# Driver Head Weight and Club Length

Dave Tutelman -- October 28, 2012
This has been a hard article to write. Danny Seng asked a question on Spinetalk, and I promised to look at it when I had the time. The day after I started work on it, Hurricane Sandy hit coastal New Jersey and I was without power for three days. In fact, I was doing runs with SwingPerfect and TrajectoWare Drive at the moment the lights went out. (We were lucky. A lot of my local friends were without power for a lot longer, some for almost two weeks.)

Then, when I was able to get back to it, I realized (a) that the question was much bigger than the limited inquiry that Danny had made, and (b) the models were giving results that mostly didn't agree with one another, nor did they agree with some of the anecdotal evidence that is around for us to look at. It took a lot of work, additional calculation, and even making and using my own long driver -- and even a second pass at the article after it was posted -- before I was satisfied I understood what was going on.

What is the best clubhead weight for a driver, the weight that gives the best ball speed? Actually, that is the question that originally got me into golf analysis in the early 1990s. I recognized the tradeoff that:
• A heavier head will probably result in less clubhead speed, but...
• A heavier head at a given clubhead speed will definitely transfer more momentum to the ball.
So where is the balance between speed and mass?

I did quite a bit of forgettable mathematics on the problem -- remember that this was my first foray into golf physics -- before discovering Cochran and Stobbs' excellent book. The answer was there. The problem itself is obvious, and had been solved before the book's first publication in 1968.

In this article, we look at various approaches to using clubhead weight (sometimes in conjunction with club length) to get the maximum distance out of a driver.
• Change the clubhead weight and keep everything else about the club the same.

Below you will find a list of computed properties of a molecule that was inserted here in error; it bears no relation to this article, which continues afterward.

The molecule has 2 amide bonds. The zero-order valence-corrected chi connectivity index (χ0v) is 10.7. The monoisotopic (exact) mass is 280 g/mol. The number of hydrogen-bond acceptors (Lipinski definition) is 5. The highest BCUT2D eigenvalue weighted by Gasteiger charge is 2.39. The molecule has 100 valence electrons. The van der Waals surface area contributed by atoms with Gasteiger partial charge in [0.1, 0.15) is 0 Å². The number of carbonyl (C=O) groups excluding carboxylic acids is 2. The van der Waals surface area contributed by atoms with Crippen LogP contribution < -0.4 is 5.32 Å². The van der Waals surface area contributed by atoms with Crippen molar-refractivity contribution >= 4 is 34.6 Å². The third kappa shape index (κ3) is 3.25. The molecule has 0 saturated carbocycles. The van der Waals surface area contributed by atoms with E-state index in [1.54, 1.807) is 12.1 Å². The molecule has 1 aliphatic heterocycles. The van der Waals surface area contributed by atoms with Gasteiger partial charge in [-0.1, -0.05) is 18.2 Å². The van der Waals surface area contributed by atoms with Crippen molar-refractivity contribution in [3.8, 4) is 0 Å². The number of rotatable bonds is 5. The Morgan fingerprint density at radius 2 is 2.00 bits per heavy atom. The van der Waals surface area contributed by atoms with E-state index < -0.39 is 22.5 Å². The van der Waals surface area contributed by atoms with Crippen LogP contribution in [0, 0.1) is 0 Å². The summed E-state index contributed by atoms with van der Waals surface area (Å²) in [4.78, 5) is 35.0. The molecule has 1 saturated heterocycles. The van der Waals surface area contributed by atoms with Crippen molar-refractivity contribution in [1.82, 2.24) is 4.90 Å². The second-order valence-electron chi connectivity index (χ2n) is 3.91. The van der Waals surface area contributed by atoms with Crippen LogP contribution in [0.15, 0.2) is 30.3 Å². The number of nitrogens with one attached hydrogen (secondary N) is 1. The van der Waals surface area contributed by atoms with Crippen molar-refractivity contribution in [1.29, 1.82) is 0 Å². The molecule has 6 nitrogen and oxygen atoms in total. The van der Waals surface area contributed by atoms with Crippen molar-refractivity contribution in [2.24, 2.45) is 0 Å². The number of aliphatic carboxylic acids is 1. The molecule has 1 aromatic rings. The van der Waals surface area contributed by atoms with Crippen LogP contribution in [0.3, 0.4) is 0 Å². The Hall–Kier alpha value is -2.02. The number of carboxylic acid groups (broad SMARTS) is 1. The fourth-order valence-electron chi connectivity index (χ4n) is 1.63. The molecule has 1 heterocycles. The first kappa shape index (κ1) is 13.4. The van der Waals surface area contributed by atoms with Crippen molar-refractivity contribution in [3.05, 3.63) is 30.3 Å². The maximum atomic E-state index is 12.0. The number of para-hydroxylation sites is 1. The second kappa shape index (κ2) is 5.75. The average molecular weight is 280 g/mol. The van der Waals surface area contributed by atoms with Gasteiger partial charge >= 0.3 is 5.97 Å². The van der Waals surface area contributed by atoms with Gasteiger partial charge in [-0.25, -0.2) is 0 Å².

• Physical reasoning says we might get more distance if we change the club length, as we change clubhead weight to keep the club feel the same.
• Bernie Baymiller's use of lighter heads and longer shafts.
• An overly simplistic computation, to give an optimistic estimate (upper bound) on how much we might gain.
• A more precise computer simulation study, with variations of length and headweight for constant MOI, variation of length alone, and variation of headweight at the maximum legal length.
• What (if any) swing changes are necessary to assure that the clubface is square using the longer driver?
• A comparison of studies of the longer driver.
• Finally, let's look at empirical experience, mostly anecdotal but a few careful studies as well.
• It may be difficult to manufacture high-quality driver heads at less than about 190 grams.
• A few clubfitters who have experimented with lighter heads, especially to allow longer drivers, conclude that lighter and longer drivers give much more advantage than my studies say. But more clubfitters believe that it takes a great deal of skill to consistently get satisfactory results from a longer driver, more skill than most golf participants possess.
• And speaking of professional competitors, what about the sport of Long Drive? We see a lot of longer clubs there. I have opinions from some prominent LDA competitors.
• I went ahead and added my own anecdotal evidence. I built myself a long, light driver and tried it on the course, as well as taking detailed data using a launch monitor. Perhaps it is reassuring that my performance was more like the computer model. And I learned a lot in the experience.
My conclusion is that the longer driver works for some golfers, but certainly not all. Analysis and some experience show that there is a potential gain of perhaps 10-15 yards for those who can hit the sweet spot consistently. Unfortunately, if you can't do that, you will lose distance on average, not gain it. There are those that claim gains much more than a dozen yards, some more than 30 yards; they either incorrect in their estimates or are swinging the club quite differently than their normal-length driver.

Last updated Jan 18, 2013